Powerful batting line-up
The Proteas boast the most destructive and adaptable batting line-up in the game.
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They also have the stability of Faf du Plessis in the middle order and a very long tail, with all-rounders such as Dwaine Pretorius, Wayne Parnell and Andile Phehlukwayo more than capable with the willow in their hands.
Great slow bowling options
Imran Tahir is the premier limited overs bowler in the world right now, and plays a vital role in the middle overs for the Proteas. Tahir is a genuine wicket-taker, bamboozling many batsmen with his wide variety of deliveries (mostly the googly) over the last few years.
He automatically slows the scoring in the middle overs, but is also more than useful in the opening 10 overs if the Proteas’ seamers get smacked around.
The exclusion of Tabraiz Shamsi comes as a shock, especially as good wrist-spinners are all the rage at the moment. However, Test spinner Keshav Maharaj has been quite a revelation since making his Test debut against Australia in November and should hold his own as the second spinner.
Plenty of quality all-rounders
During the last World Cup in Australia and New Zealand the Proteas struggled to get the balance of their team right. Middle-order batsman Farhaan Berhardien had to bat at No 7 while sharing a few overs with Duminy to complete the fifth bowler’s quota.
But these days the Proteas boast a plethora of exciting young all-rounders who have impressed with both bat and ball over the last eight months.
Morris, Pretorius, Parnell and Phehlukwayo are likely to fight it out for the two of the all-rounders’ berths. All four players have proved to be match winners over the last few years, and it’s going to be a tough call. Who wants to be a selector?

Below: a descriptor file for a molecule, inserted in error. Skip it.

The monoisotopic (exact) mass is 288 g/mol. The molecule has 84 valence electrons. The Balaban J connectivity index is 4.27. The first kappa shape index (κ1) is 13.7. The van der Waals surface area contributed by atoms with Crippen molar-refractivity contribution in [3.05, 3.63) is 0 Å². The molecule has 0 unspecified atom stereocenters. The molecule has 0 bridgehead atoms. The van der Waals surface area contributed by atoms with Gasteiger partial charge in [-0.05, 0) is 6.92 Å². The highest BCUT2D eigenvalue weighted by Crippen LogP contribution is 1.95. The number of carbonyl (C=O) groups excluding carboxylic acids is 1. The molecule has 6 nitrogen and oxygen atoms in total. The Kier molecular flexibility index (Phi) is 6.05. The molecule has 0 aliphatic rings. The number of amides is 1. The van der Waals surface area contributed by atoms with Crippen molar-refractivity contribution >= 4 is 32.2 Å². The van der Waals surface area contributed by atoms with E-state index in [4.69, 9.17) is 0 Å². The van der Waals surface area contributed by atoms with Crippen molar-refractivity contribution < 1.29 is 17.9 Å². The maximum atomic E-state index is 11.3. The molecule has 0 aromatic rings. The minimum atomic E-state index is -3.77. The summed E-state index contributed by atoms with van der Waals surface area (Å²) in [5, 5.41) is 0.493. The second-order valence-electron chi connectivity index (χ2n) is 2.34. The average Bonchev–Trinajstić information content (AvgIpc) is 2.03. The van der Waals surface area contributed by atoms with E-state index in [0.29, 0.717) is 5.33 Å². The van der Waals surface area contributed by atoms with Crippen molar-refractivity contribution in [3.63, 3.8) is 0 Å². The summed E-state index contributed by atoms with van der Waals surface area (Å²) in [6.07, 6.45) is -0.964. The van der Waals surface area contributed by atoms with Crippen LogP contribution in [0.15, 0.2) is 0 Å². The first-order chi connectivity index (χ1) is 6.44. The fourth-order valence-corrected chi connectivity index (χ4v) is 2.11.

Form of the fast bowlers
The return of Morné Morkel will give the South African fast-bowling unit a much-needed boost. Morkel’s experience has been missed in the absence of the injured Dale Steyn and Kyle Abbott, who recently chose to take up a Kolpak contract in England.
The Proteas’ pace attack has been really inconsistent in the 50-over game, with none of the pacemen really putting up their hand to partner the young Kagiso Rabada upfront with the new ball.
Morris and Parnell can add a lot of value to the team because of their batting, but, while they can crank it up into the mid-140km/h with the new ball, they have been pretty erratic.
Quality back-up batsman
Injury to either opener could be a massive blow, especially as the Proteas are not taking a genuine opening batsman as back-up for Amla and De Kock.
Berhardien, more renowned for his finishing at the back end of the innings, is the reserve batsman in the squad and is not really suited to the opening role if he needed to fill in. A genuine opener would have also been a great back-up in English conditions, which is known to be conducive for swing bowling.
Du Plessis or Parnell, who regularly opens the batting in domestic cricket, could go upfront in a crisis, but that could throw off the balance of the Proteas’ batting line-up.
JP Duminy’s form
Duminy’s all-round ability makes him a vital component of the Proteas line-up, especially if a debate about playing two spinners arises. But his batting has been out of sorts over the last few months, as he hasn’t scored more than 34 in his last 10 knocks.
After a wonderful home series against Australia, in which he scored a 82 and a 73, Duminy has gone off the boil a bit, with his frailties against off-spin and short-pitched bowling again coming to the fore.
His bowling isn’t what it used to be either, as he is delivering too many boundary balls.
The elegant left-hander needs to use the upcoming series against England to reassure South Africans that he isn’t a spent force.
SOUTH AFRICAN SQUAD
AB de Villiers (c), Hashim Amla, Quinton de Kock, Faf du Plessis, JP Duminy, David Miller, Farhaan Behardien, Chris Morris, Dwaine Pretorius, Wayne Parnell, Andile Phehlukwayo, Keshav Maharaj, Morne Morkel, Kagiso Rabada, Imran Tahir.